1813 - The U.S. Navy gained its motto as the mortally wounded commander of the U.S. frigate "Chesapeake", Captain James Lawrence (b.1871) was heard to say, "Don't give up the ship!", during a losing battle with a British frigate "Shannon"; his ship was captured by the British frigate. Oliver Hazard Perry honored his dead friend Lawrence when he had the motto sewn onto the private battle flag flown during the Battle of Lake Erie, 10 September 1813.
    1843-Sojourner Truth begins travel as abolitionist speaker.
    1850-"San Francisco Daily Herald" began publication. Available for viewing on microfilm at the University of California in Berkeley.
    1851-In San Francisco, Horse-drawn omnibuses, which means: bus for all the people, began running between California Exchange and Mission Dolores.
    1852-Publication today of a manual of the corporation of the city of San Francisco containing a map of the city, the Declaration of Independence, the Constitution of the United States, the constitution of the state of California, the charters of the city, the revised ordinances still in force, and certain laws relating articularly to the city of San Francisco.
    1860-The first census compiled by machines was the 1890 census, which recorded a population of 62,979,766. According to the U.S. Bureau of the Census, the resident population of the United States, projected to 5/29/2004 at 3:48:56 PM EDT is 293,364,634COMPONENT SETTINGS
One birth every.................................. 8 seconds
One death every.................................. 12 seconds
One international migrant (net) every............ 25 seconds
Net gain of one person every..................... 12 seconds
Historic Census by Year
    1861- John Quincy Marr of Warrenton, VA, commander of the Warrenton Rifle Guards ( designated Company K of the 17 th Virginia Infantry Regiment ) was the first Confederate officer killed in the Civil War; in a skirmish at Fairfax Court House, VA. Marr was actually a lieutenant colonel, having been commission on May 2, 1861, but his letter of commission from Governor John Letcher had not been delivered to him.
    1862—General Robert E. Lee was appointed commander of the Confederate Army of Northern Virginia.
    1864 - Snow, gales and severe cold hit the Midwest. It was the bitterest cold New Year's day of record with afternoon highs of 16 below zero at Chicago IL and 25 below at Minneapolis MN.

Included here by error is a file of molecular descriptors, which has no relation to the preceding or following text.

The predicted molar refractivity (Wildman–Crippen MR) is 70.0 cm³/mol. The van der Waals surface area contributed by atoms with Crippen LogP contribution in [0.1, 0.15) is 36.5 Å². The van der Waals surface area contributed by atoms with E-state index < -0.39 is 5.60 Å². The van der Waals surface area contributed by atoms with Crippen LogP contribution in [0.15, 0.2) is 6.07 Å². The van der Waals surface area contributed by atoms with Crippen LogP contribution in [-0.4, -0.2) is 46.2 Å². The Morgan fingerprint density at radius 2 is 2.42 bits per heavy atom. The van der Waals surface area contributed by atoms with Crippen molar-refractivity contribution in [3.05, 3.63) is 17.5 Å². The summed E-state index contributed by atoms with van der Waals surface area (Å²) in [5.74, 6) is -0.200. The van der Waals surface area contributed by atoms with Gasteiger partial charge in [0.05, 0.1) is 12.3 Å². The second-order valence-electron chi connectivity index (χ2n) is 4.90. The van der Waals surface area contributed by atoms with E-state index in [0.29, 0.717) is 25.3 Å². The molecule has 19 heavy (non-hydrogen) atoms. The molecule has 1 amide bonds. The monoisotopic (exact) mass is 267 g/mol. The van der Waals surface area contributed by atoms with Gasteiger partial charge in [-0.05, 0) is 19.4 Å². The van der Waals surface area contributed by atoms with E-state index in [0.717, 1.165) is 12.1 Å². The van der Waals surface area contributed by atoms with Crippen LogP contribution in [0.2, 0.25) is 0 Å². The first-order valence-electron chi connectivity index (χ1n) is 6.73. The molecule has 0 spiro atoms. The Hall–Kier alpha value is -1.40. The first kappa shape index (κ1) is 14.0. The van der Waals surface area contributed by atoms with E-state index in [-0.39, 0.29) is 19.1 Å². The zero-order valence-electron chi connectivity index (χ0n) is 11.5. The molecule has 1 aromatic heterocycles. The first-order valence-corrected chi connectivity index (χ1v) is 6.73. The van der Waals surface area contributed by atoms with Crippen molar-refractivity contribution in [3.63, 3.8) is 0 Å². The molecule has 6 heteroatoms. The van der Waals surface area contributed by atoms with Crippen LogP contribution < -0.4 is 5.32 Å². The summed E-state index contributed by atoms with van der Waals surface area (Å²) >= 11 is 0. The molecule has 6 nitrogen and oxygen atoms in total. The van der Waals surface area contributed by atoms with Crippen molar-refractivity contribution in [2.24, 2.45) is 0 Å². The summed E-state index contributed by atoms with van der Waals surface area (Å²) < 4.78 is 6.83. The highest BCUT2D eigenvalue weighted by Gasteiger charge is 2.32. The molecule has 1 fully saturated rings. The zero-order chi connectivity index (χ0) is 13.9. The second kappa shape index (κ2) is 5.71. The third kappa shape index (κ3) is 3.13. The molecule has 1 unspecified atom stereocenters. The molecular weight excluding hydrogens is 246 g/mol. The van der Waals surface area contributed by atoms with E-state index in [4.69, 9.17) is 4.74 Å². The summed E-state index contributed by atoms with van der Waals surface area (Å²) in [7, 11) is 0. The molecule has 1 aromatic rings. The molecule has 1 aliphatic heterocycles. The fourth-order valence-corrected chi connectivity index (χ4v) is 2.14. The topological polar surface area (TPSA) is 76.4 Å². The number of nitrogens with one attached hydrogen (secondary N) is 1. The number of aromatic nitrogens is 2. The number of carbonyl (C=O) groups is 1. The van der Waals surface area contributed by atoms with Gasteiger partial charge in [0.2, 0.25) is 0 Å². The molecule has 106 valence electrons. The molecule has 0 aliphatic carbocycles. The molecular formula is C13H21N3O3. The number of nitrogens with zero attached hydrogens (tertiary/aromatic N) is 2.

1898- Molly Picon birthday: U.S. actor and singer, the star of New York Yiddish theater. Known as the Sweetheart of Second Avenue, she projected a light, charming character with a great sense of humor.
    1899-The annual parade of "New York's Finest" was filmed on June 1, 1899 in Union Square.
    1901-The first motorcycle powered by a gasoline engine was demonstrated in a climbing hill exhibition. The first motorcycle with a built-in gasoline engine was manufactured in Springfield, MA, by George M. Hendee, who formed the Hendee Manufacturing Company, which began to market the Indian motorcycle. Previously, motorcycles had been ordinary bicycles to which motors were attached. Three motorcycles were built in 1901. The following year, production was increased to 143. The motors were made by the Aurora Machine Company, Auroa, IL, and were mounted to the motorcycle frames in Springfield.
    1908 - John Krohn decided to take a walk around the United States - with his wheelbarrow! He completed the walk around the perimeter of the U.S. in 357 days. He walked 9,024 miles, went through 11 pair of shoes, 112 pair of socks, five wheels for his trusty wheelbarrow and never walked on Sunday.
    1911- The first life insurance group policy was written for 121 employees of the Pantasote Leather Company of Passaic, NJ, by agent William J. Graham of the Equitable Life Assurance Society. Each employee was given insurance protection amounting to a year's salary and a funeral benefit of $100.
    1915- Country singer Johnny Bond was born in Enville, Oklahoma. He is best known as the composer of "Hot Rod Lincoln," a hit for both Bond and Charlie Ryan in 1960, and for Commander Cody and the Lost Planet Airmen in 1970. Bond also appeared in more than 50 movies. And in the less-enlightened days of the 1950's and '60s, he wrote a series of comic songs about drunkenness, the most famous of which is "10 Little Bottles." Bond died of a heart attack on June 12th, 1978.
    1916-Pacific Coast longshoremen strike.
    1919-Birthday of singer/pianist Lafayette Leake, Winona, MS,,457357,00.html
    1903 - A strong tornado just 50 to 75 yards in width killed many persons around the Gainesville GA Cotton Mill. The tornado strengthened and widened near the end of its four mile path, killing 40 persons at New Holland GA. A total of 104 persons were killed in the tornado.
    1920--WEB DuBois, civil right activist and educator, awarded Spingarn Medal,
No. 27 here: